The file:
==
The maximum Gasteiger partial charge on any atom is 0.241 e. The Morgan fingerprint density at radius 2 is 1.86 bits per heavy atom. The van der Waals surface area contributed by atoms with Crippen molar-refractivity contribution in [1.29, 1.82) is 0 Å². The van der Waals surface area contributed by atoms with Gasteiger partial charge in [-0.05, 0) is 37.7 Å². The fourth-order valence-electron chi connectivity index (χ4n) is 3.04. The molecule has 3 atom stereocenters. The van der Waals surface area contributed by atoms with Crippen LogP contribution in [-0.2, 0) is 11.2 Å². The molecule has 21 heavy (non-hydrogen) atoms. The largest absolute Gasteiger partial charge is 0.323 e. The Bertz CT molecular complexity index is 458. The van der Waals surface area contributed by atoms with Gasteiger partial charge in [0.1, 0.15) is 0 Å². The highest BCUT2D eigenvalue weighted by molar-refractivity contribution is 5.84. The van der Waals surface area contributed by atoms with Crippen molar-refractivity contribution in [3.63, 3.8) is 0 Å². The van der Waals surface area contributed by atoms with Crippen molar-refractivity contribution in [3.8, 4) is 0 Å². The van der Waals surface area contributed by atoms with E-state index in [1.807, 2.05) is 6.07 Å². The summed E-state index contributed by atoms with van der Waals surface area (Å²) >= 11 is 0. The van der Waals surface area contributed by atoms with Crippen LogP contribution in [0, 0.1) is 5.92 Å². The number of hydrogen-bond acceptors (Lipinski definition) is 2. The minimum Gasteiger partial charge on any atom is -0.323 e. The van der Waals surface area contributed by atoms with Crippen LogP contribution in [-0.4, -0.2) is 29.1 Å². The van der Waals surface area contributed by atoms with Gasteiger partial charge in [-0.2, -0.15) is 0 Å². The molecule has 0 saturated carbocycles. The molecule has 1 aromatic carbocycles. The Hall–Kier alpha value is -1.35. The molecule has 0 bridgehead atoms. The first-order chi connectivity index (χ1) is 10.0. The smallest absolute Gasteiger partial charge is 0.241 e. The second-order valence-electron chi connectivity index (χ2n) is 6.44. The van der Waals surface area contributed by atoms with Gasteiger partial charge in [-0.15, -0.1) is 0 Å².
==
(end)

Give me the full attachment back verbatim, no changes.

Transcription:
The maximum Gasteiger partial charge on any atom is 0.241 e. The Morgan fingerprint density at radius 2 is 1.86 bits per heavy atom. The van der Waals surface area contributed by atoms with Crippen molar-refractivity contribution in [1.29, 1.82) is 0 Å². The van der Waals surface area contributed by atoms with Gasteiger partial charge in [-0.05, 0) is 37.7 Å². The fourth-order valence-electron chi connectivity index (χ4n) is 3.04. The molecule has 3 atom stereocenters. The van der Waals surface area contributed by atoms with Crippen LogP contribution in [-0.2, 0) is 11.2 Å². The molecule has 21 heavy (non-hydrogen) atoms. The largest absolute Gasteiger partial charge is 0.323 e. The Bertz CT molecular complexity index is 458. The van der Waals surface area contributed by atoms with Gasteiger partial charge in [0.1, 0.15) is 0 Å². The highest BCUT2D eigenvalue weighted by molar-refractivity contribution is 5.84. The van der Waals surface area contributed by atoms with Crippen molar-refractivity contribution in [3.63, 3.8) is 0 Å². The van der Waals surface area contributed by atoms with Crippen molar-refractivity contribution in [3.8, 4) is 0 Å². The van der Waals surface area contributed by atoms with E-state index in [1.807, 2.05) is 6.07 Å². The summed E-state index contributed by atoms with van der Waals surface area (Å²) >= 11 is 0. The van der Waals surface area contributed by atoms with Crippen LogP contribution in [0, 0.1) is 5.92 Å². The number of hydrogen-bond acceptors (Lipinski definition) is 2. The minimum Gasteiger partial charge on any atom is -0.323 e. The van der Waals surface area contributed by atoms with Crippen LogP contribution in [-0.4, -0.2) is 29.1 Å². The van der Waals surface area contributed by atoms with Gasteiger partial charge in [-0.2, -0.15) is 0 Å². The molecule has 0 saturated carbocycles. The molecule has 1 aromatic carbocycles. The Hall–Kier alpha value is -1.35. The molecule has 0 bridgehead atoms. The first-order chi connectivity index (χ1) is 10.0. The smallest absolute Gasteiger partial charge is 0.241 e. The second-order valence-electron chi connectivity index (χ2n) is 6.44. The van der Waals surface area contributed by atoms with Gasteiger partial charge in [-0.15, -0.1) is 0 Å².